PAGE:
KANDAHAR, Afghanistan - At Mustang Ramp, the noise of helicopters drowns out everything. The buildings in and around the ramp reverberate with the sound of rotors cutting the air and engines whining up with power. Soldiers must shout to be heard over the noise. Eventually, the helicopters always take off or power down, leaving a silence broken by the clanging of wrenches on engines and a bit of music here and there.
Amongst all these noises, a careful listener catches a muffled cry of exclamation and joy from a building unlike any other. Upon closer inspection, he sees a porch in the front and a sign reading “First Cup” hanging overhead. Moving closer, he catches the smell of fresh coffee brewing and buttered popcorn hot from the microwave. As he enters, his eyes are filled with the sight of bookshelves, chairs, a ping pong table in the back corner with a TV opposite. To top it al, one whole wall is filled with Keurig coffee makers and an espresso machine. For Sgt. Joey Radford, a combat medic with 1st Attack Reconnaissance Battalion, 1st Aviation Regiment, his morning cup of coffee from First Cup is the way he starts the day.
“I come in every morning to fill my cup with coffee,” Radford said. “The volunteers make great coffee here, and there is nice people and new faces here every morning.”
Air Force Master Sgt. Orlin Rohde, an engineer with the 577th Expeditionary Squadron supervising repairs to Mustang Ramp, was looking for a good cup of coffee before finding First Cup.
“I saw a Soldier walking out with a steaming cup one morning, and when I followed him in the next day, I walked into a great experience,” Rohde said. “Great people serving great coffee with a smile helps get us through our day.”
For Captain Kevin Trimble, a chaplain with Task Force Gunfighter and no stranger to Mustang Ramp, this is music to his ears.
“This is a great ministry for me and I’ve had fun being involved with First Cup for the second time now,” Trimble said.
Trimble, who’s previous deployment to Kandahar Airfield in 2010 with 6th General Support Aviation Battalion, 101st Aviation Regiment, was the original builder and part of the driving force behind First Cup.
The only place on the north side of Kandahar Airfield to get a cup of coffee, First Cup stands as the place for soldiers and civilians working or visiting the area to sit down for a break and coffee.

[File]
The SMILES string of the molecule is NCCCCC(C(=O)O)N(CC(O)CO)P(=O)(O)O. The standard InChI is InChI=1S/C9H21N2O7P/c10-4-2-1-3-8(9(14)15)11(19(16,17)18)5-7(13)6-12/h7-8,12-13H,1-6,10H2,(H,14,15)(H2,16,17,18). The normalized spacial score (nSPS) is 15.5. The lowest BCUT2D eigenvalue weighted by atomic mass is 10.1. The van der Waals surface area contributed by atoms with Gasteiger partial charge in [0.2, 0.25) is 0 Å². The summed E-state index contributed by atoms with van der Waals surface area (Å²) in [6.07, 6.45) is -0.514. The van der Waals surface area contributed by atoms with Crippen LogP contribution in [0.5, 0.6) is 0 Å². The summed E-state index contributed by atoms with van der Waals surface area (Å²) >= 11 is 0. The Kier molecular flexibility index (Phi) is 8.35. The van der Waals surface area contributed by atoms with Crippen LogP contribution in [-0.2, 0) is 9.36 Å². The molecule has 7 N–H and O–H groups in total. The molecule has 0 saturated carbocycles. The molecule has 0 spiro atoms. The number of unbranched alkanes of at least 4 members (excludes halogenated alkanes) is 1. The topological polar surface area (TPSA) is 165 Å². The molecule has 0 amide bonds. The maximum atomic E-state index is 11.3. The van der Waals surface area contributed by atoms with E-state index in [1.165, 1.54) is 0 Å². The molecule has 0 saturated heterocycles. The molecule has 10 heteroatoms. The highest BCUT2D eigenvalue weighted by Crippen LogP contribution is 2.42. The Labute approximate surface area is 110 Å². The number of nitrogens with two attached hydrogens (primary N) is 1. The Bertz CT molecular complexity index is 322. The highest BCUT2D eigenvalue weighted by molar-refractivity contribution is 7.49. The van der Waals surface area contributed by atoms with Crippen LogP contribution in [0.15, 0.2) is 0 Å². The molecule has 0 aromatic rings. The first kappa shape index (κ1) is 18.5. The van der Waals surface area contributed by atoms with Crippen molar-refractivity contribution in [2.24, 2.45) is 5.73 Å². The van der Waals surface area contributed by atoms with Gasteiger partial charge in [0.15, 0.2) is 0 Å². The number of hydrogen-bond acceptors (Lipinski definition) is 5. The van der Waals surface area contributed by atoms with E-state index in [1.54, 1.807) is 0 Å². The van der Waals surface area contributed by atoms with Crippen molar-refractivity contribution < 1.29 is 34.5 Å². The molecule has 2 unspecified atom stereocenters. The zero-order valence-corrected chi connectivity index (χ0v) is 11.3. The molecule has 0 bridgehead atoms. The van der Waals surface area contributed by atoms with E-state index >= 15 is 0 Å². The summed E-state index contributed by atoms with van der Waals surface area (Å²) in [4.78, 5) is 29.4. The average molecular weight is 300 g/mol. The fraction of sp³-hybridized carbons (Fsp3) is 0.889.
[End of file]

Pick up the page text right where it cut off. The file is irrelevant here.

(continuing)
“The movement control team and contract air was here at Mustang ramp when I was here with 6th GSAB,” commented Trimble. “We used to get 800-1,000 people coming in to First Cup every day.”
From the everyday Soldier, airman and civilian to former Speaker of the House Nancy Pelosi and Army Chief of Staff Gen. Raymond Odierno, First Cup has played host to them all.
For all of First Cup’s distinguished guests and normal business, the story of how it was built is one of dedication and devotion to the idea of a place for Soldiers to relax and have a cup of joe.
“When I first got to 6th Battalion, everyone told me about the coffee house they built at Bagram Airfield in 2008 during the unit’s previous deployment,” Trimble said. “When we got to Kandahar in 2010, my battalion commander, Lt. Col. T. Bradley Ninness, immediately wanted to build a coffee house.”
Every time construction got under way, a new challenge would crop up, Trimble said.
From officers inside and outside the brigade telling him “No, you can’t build a coffee house” to his wood being stolen, Trimble faced hurdle after hurdle to complete the task of building First Cup.
Kandahar Airfield was increasing its infrastructure in response to the surge of U.S. forces ordered by President Barrack Obama, but coffee houses were low on the priority list. The approval process for new buildings took almost nine months, according to Trimble.
“We couldn’t build new chapels for the same reason because by the time the building was approved, we would be gone,” commented Trimble.
When his wood was stolen, Trimble went to his battalion leadership for help. An all users message via email was sent out to all the units on Kandahar Airfield, and the donations flowed in.
“We got hardware and wood, doors and air conditioners by the truck loads from units across the airfield; Lowe’s and Home Depot donated hinges and lights and more hardware; and we traded coffee for whatever else we needed,” Trimble said.
With the help of Sgt. Thomas Davis and Pfc. Roscoe Harris, among others, First Cup took thirty days to complete, said Trimble.
Donations for First Cup, from books and sundries to food and coffee, flowed in from churches and organizations throughout the U.S., including Holy Joe’s Café, Green Mountain Coffee, Monin Syrups, Adopt-A-Platoon, Operation Gratitude, and Operation Care and Comfort.
“Among others, the support from these organizations is a big part of the First Cup's appeal and success with Soldiers,” said 1st Combat Aviation Brigade’s senior chaplain, Maj. Joshua Gilliam.
Once the building was finished, all that remained was the name.
“We named it First Cup for the 101st Airborne,” Trimble said. “It was primarily for 6th GSAB Soldiers, but all were welcome.”
Now, after four other brigades rotating through Mustang Ramp, the theme of a place for soldiers to take a break endured. Trimble was impressed with improvements to First Cup upon his return.
“We used to have to fill the generator daily and make any repairs ourselves. Now the building is cared for by the Kandahar Airfield garrison, the same as any other,” Trimble said. “This is the best thing I have been involved with and I’m grateful God gave me the opportunity and Lt. Col. Ninness told me ’Keep going!’ so we could see the project through.”